1. Fact: "There is only fact, and an idea is not a fact."
There is a distinction between what is objectively true and verifiable (fact) and subjective concepts and thoughts (idea). An idea does not possess the level of certainty and evidence as a fact.
2. Fact: "Fact is 'what is.'"
Fact is the embodiment of objective reality, representing the actual state of affairs or truth. Facts correspond to real-world observations or verifiable information.
3. Idea: "But I exist, I am real."
Idea claims its own existence and reality, suggesting that it (idea) has a subjective presence in the mind or imagination of people. It asserts that ideas have some level of validity.
4. Fact: "You exist only as an idea, but that is not a fact."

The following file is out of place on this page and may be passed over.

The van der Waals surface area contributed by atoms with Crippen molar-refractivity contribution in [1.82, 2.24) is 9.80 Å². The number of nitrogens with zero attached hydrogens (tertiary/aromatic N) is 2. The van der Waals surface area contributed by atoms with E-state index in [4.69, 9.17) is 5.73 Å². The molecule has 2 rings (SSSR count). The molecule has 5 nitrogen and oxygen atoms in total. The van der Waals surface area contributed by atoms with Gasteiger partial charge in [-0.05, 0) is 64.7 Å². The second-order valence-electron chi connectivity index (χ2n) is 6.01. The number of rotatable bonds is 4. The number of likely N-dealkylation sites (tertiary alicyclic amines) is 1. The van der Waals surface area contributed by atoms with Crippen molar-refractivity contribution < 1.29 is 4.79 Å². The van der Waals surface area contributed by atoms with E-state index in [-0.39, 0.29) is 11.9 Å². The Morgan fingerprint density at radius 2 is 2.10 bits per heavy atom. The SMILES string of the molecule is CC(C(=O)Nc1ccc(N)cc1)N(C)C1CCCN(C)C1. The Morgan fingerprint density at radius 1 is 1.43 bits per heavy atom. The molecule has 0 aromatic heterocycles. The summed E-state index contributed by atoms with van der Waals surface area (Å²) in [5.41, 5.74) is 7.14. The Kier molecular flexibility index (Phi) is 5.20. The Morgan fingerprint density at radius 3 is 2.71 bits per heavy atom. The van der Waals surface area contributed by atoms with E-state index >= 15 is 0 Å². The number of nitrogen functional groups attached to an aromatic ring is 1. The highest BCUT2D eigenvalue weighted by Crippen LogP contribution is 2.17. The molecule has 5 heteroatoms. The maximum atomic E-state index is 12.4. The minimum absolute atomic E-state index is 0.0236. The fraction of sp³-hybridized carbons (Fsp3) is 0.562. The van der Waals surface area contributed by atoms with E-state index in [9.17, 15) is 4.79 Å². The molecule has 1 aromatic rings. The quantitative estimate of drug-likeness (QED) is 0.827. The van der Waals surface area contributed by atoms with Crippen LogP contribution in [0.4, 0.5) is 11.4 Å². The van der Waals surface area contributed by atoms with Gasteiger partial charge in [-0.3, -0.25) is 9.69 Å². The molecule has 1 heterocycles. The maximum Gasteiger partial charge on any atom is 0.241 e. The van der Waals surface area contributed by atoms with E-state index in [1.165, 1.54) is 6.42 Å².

Fact reiterates its earlier point, while you (idea) have a perceived existence within the realm of thoughts and concepts, you lack the same objective nature as facts. Your ideas do not possess the same level of certainty or evidence as a fact and therefore you as an idea are highly unreliable.
5. "You (idea) do not know how to transcend 'what is,' so you invent ideas."
Your ideas are a product of human imagination and creativity and are invented as a means to go beyond the boundaries of objective reality. Your ideas are constructed to explore possibilities beyond what currently exists but are not facts.
6. Fact: "Your ideas and your inventions become blocks to what you truly are, to what is."
Ideas obstruct a true understanding of reality or "what is." Excessive reliance on ideas creates a barrier to perceiving and experiencing the objective truth.
7. Idea: "Oh, that's why ideas are a dime a dozen. I'm very common, easily obtained, and not very unique or reliable."